Jeremy Corbyn has said immigrants make a "wonderful contribution to our community" and blamed Government spending cuts for fears over local schools, housing and hospitals.
In a wide-ranging and well-received interview on Peston on Sunday, the Labour leader attempted to undermine the anti-immigration argument dominating the EU referendum debate as he made clear incomers were not at fault for pressure on public services.
Corbyn has been criticised for his reluctance to take a central role ahead of the June 23 referendum and his brother, Piers, says he is "in his heart a eurosceptic", representing a view held by some on the left.
But on the new Sunday morning politics show, which is winning plaudits for its relaxed style, the Islington North MP joked about his brother's take: "He's a weather forecaster not a psychologist."
Arguing the pro-EU position of the Labour Party and trade unions was "very clear", he said that central Government cut backs were fuelling the tensions felt by local communities.
"We have to ensure shortages of housing and shortages of school places and pressure on our hospitals are dealt with by sufficient funding and investment into local communities and economies by central government. This Government is spectacularly under-funding local authorities in the poorest inner-city areas. You could lay a map of poverty in Britain and lay a map of the highest level of local expenditure cuts and it would be those would be the same places.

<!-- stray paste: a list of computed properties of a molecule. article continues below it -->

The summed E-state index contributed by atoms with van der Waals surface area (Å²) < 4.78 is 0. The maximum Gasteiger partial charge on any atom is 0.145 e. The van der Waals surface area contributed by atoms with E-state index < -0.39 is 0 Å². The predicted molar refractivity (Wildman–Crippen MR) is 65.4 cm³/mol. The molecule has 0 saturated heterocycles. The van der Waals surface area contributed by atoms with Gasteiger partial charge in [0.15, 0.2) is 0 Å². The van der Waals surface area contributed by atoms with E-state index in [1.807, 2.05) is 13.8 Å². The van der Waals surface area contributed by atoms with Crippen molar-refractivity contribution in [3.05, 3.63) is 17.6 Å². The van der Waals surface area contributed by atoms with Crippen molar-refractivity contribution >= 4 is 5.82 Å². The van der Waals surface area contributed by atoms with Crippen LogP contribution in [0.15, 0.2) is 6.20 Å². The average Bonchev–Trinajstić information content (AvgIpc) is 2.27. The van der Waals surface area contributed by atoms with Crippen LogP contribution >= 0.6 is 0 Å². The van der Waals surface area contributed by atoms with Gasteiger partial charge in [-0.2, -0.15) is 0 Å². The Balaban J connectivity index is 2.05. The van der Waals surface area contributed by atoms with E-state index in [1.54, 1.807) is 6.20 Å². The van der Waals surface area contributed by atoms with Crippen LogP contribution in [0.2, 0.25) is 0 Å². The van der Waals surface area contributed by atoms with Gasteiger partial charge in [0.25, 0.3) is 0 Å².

"Those that work in our health services that make sure our health services survives are often people who come to work in Britain, either from outside Europe or within Europe. Migration is a plus to our economy as a whole. Those people pay a lot of taxes. They receive much less in benefits compared to the rest of the community. And make a wonderful contribution to our community."
His interview was praised by Labour MPs often critical of the leader.
Former adviser to Tony Blair, Phil Collins, also gave the Labour leader a positive review.
The trickiest moment for the Labour leader came when asked by ITV political editor Robert Peston if he considered himself to be "middle class" - and referred to the family home he grew up in in Shropshire.
"Oh gawd," he began, a little flustered. "I don't know."
He went on to suggest that wasn't the point.
"I live in my own house - it's a shared ownership with a bank - it's called a mortgage these days. I live in a house, I'm an owner occupier in my constituency, that puts me in the minority. Yes, every MP has a lifestyle which is I suppose more a less middle class.
But I see myself as someone who represents, and is proud to represent, a community of the poor and the better off. Above all it's a community that wants to come together to ensure that everybody can achieve their maximum in life and in society."
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